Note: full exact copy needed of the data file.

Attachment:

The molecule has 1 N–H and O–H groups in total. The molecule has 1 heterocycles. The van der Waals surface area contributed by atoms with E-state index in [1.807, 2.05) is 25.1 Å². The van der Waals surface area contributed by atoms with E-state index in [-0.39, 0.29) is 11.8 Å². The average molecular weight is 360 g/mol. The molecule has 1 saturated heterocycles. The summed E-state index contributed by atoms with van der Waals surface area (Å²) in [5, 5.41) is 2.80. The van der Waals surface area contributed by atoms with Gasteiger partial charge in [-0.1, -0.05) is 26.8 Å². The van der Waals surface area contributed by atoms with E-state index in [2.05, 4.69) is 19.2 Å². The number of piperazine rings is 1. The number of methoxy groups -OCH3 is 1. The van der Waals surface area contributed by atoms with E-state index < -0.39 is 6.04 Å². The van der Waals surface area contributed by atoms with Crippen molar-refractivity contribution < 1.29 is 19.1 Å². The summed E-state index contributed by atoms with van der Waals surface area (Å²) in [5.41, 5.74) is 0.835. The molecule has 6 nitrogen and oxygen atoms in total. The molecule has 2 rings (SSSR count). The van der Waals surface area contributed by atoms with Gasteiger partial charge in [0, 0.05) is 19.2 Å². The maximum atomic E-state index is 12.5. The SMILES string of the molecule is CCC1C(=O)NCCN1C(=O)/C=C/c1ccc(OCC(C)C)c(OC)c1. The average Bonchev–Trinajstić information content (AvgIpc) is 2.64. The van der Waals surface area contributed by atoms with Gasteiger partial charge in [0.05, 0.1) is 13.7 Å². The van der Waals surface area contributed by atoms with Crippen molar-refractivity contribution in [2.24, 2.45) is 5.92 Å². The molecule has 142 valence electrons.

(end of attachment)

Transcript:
The molecule has 1 N–H and O–H groups in total. The molecule has 1 heterocycles. The van der Waals surface area contributed by atoms with E-state index in [1.807, 2.05) is 25.1 Å². The van der Waals surface area contributed by atoms with E-state index in [-0.39, 0.29) is 11.8 Å². The average molecular weight is 360 g/mol. The molecule has 1 saturated heterocycles. The summed E-state index contributed by atoms with van der Waals surface area (Å²) in [5, 5.41) is 2.80. The van der Waals surface area contributed by atoms with Gasteiger partial charge in [-0.1, -0.05) is 26.8 Å². The van der Waals surface area contributed by atoms with E-state index in [2.05, 4.69) is 19.2 Å². The number of piperazine rings is 1. The number of methoxy groups -OCH3 is 1. The van der Waals surface area contributed by atoms with E-state index < -0.39 is 6.04 Å². The van der Waals surface area contributed by atoms with Crippen molar-refractivity contribution < 1.29 is 19.1 Å². The summed E-state index contributed by atoms with van der Waals surface area (Å²) in [5.41, 5.74) is 0.835. The molecule has 6 nitrogen and oxygen atoms in total. The molecule has 2 rings (SSSR count). The van der Waals surface area contributed by atoms with Gasteiger partial charge in [0, 0.05) is 19.2 Å². The maximum atomic E-state index is 12.5. The SMILES string of the molecule is CCC1C(=O)NCCN1C(=O)/C=C/c1ccc(OCC(C)C)c(OC)c1. The average Bonchev–Trinajstić information content (AvgIpc) is 2.64. The van der Waals surface area contributed by atoms with Gasteiger partial charge in [0.05, 0.1) is 13.7 Å². The van der Waals surface area contributed by atoms with Crippen molar-refractivity contribution in [2.24, 2.45) is 5.92 Å². The molecule has 142 valence electrons.